#GlobalGoals and the challenge to Measure Progress

shutterstock_773748941111Last week, the UN Statistical Commission (UNSC), at its 47th session, agreed on a global indicator framework for the goals and targets of the 2030 Agenda for Sustainable Development. This framework is critical to achieving the 17 Goals and 169 Targets of the 2030 Agenda for Sustainable Development that the UN adopted in September 2015. The data that will be produced under this framework will help monitor progress, identify challenges, and guide policy makers. They are therefore an essential part in the ambitious plan to eliminate poverty and hunger, protect the planet, combat inequalities and build peaceful, just and inclusive societies over the next 15 years. The 231 indicators developed by the Member State-led Interagency and Expert Group on SDG Indicators (IAEG-SDGs) will also provide the basis for an annual UN progress report. The Commission agreed that this framework will be a practical starting point and that the indicators included in the framework will require further technical refinements.

An ambitious indicator framework for an ambitious development agenda

UN-led efforts, involving Member States, the private sector, academia and donors, will have to ensure that high-quality, timely, and reliable data can be produced by countries and collected at the international level. In particular, the framework calls for a significant level of data disaggregation – including by income, sex, age, disability and geographic location – to help ensure that “no one is left behind”. Currently, many of the indicators to track the SDGs cannot be monitored because for many countries data are not comparable, disaggregated, produced regularly or simply not available. To some, the framework seems as ambitious as the SDGs themselves, and the Commission called for efforts to mobilize resources to improve data availability, and to ensure that national statistical capacities are strengthened, in particular in Africa, least developed countries, landlocked developing countries and small island developing states. ICTs will also play a role since new data sources and new technologies for data collection, including big data, are expected to help produce better data – for better policy making.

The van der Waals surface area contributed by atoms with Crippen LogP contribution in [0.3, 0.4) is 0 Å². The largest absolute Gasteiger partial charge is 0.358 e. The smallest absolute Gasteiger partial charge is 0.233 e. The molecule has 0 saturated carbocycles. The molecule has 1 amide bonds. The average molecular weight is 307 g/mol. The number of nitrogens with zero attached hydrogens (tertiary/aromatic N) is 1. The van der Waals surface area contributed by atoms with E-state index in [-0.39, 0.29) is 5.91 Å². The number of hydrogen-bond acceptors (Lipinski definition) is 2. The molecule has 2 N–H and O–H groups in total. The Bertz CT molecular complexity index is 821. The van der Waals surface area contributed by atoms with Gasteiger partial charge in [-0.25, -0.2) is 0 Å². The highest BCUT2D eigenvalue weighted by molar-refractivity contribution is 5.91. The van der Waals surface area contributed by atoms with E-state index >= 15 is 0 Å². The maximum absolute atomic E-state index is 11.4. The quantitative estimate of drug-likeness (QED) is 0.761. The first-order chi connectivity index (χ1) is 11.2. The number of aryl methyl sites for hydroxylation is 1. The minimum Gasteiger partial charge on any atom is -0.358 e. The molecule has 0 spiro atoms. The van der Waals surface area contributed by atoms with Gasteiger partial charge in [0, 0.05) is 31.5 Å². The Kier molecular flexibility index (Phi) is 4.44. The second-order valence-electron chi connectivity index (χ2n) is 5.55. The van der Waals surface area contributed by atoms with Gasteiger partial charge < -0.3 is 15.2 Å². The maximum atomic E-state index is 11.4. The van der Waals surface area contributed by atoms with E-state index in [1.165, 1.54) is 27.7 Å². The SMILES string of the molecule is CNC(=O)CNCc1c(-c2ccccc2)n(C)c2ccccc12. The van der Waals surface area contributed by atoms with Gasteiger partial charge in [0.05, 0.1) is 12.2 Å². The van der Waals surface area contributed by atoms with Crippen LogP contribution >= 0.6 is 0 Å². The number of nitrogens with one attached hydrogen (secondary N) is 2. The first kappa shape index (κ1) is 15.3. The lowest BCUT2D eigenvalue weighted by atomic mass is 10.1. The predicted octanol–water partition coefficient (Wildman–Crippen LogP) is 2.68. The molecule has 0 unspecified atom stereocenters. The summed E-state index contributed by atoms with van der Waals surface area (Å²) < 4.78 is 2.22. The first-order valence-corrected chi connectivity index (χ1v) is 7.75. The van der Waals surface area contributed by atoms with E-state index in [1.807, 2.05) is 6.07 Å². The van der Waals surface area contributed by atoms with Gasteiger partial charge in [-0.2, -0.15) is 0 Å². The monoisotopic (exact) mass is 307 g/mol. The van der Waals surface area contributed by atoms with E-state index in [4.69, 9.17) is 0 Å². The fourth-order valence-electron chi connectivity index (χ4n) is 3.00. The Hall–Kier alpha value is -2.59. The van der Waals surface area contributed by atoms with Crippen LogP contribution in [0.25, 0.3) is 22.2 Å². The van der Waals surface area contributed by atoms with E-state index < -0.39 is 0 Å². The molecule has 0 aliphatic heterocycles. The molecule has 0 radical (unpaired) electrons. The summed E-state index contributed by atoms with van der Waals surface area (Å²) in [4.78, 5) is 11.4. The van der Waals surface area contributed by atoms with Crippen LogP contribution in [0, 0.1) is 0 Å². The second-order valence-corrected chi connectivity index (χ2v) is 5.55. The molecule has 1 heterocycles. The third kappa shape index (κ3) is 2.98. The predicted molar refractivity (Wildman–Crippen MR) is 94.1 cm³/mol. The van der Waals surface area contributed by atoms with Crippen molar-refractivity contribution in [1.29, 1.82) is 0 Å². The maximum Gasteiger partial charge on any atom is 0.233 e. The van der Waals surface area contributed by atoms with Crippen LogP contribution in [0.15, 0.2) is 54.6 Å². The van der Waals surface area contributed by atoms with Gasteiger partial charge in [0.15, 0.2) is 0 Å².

Information and communication technologies will play an important role in achieving the SDGs, including by improving efficiency, driving innovation, and providing access to digitally-enabled products and services.  The 2030 Agenda for Sustainable Development recognizes that “The spread of information and communication technology and global interconnectedness has great potential to accelerate human progress, to bridge the digital divide and to develop knowledge societies”. Several targets make references to ICTs and technology and the indicator framework includes 7 ICT indicators covering 6 targets under Goals 4, 5, 9, and 17.

At the global level, ITU will be responsible for tracking ICT indicators related to ICT skills, mobile phone ownership, mobile population coverage, broadband uptake, and Internet use.

Vanessa Gray

VanessaGray Vanessa Gray is a Senior ICT Analyst in the ICT Data and Statistics Division of the International Telecommunication Union’s Telecommunication Development Bureau. She helps to design and coordinate the Division’s analytical publications, including the Measuring the Information Society report. Ms Gray is the ITU focal point for the Inter-agency and Expert Group (IAEG) on SDG Indicators. Ms Gray holds a Master’s degree in Political Science and Economics from the Graduate Institute of International and Development Studies in Geneva, Switzerland. 

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